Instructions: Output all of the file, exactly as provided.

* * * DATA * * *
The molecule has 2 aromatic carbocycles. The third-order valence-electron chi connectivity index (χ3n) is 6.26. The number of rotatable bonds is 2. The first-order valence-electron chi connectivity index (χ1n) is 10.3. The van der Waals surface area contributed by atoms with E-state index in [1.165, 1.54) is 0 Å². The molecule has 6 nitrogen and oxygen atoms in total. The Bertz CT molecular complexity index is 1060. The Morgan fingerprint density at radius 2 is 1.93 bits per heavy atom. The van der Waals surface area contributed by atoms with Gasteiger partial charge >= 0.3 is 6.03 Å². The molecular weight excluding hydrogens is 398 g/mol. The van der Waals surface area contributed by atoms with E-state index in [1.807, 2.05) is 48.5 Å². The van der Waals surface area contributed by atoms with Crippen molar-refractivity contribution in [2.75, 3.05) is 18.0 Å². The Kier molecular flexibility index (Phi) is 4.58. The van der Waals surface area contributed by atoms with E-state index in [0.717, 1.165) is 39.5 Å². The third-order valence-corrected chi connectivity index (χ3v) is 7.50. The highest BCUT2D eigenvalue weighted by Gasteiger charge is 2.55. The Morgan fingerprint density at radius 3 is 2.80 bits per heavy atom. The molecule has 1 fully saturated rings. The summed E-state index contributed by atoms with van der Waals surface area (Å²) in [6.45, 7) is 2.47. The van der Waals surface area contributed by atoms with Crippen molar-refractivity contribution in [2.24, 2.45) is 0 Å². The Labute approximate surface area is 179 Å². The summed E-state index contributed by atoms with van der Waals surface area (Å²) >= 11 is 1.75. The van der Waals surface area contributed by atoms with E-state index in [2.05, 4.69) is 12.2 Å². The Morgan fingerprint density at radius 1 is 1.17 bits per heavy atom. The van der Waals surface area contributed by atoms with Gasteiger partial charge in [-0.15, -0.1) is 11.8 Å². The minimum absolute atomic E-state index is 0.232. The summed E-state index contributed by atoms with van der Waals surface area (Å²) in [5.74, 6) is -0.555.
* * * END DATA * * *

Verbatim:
The molecule has 2 aromatic carbocycles. The third-order valence-electron chi connectivity index (χ3n) is 6.26. The number of rotatable bonds is 2. The first-order valence-electron chi connectivity index (χ1n) is 10.3. The van der Waals surface area contributed by atoms with E-state index in [1.165, 1.54) is 0 Å². The molecule has 6 nitrogen and oxygen atoms in total. The Bertz CT molecular complexity index is 1060. The Morgan fingerprint density at radius 2 is 1.93 bits per heavy atom. The van der Waals surface area contributed by atoms with Gasteiger partial charge >= 0.3 is 6.03 Å². The molecular weight excluding hydrogens is 398 g/mol. The van der Waals surface area contributed by atoms with E-state index in [1.807, 2.05) is 48.5 Å². The van der Waals surface area contributed by atoms with Crippen molar-refractivity contribution in [2.75, 3.05) is 18.0 Å². The Kier molecular flexibility index (Phi) is 4.58. The van der Waals surface area contributed by atoms with E-state index in [0.717, 1.165) is 39.5 Å². The third-order valence-corrected chi connectivity index (χ3v) is 7.50. The highest BCUT2D eigenvalue weighted by Gasteiger charge is 2.55. The Morgan fingerprint density at radius 3 is 2.80 bits per heavy atom. The molecule has 1 fully saturated rings. The summed E-state index contributed by atoms with van der Waals surface area (Å²) in [6.45, 7) is 2.47. The van der Waals surface area contributed by atoms with Crippen molar-refractivity contribution in [2.24, 2.45) is 0 Å². The Labute approximate surface area is 179 Å². The summed E-state index contributed by atoms with van der Waals surface area (Å²) >= 11 is 1.75. The van der Waals surface area contributed by atoms with E-state index in [2.05, 4.69) is 12.2 Å². The Morgan fingerprint density at radius 1 is 1.17 bits per heavy atom. The van der Waals surface area contributed by atoms with Gasteiger partial charge in [-0.15, -0.1) is 11.8 Å². The minimum absolute atomic E-state index is 0.232. The summed E-state index contributed by atoms with van der Waals surface area (Å²) in [5.74, 6) is -0.555.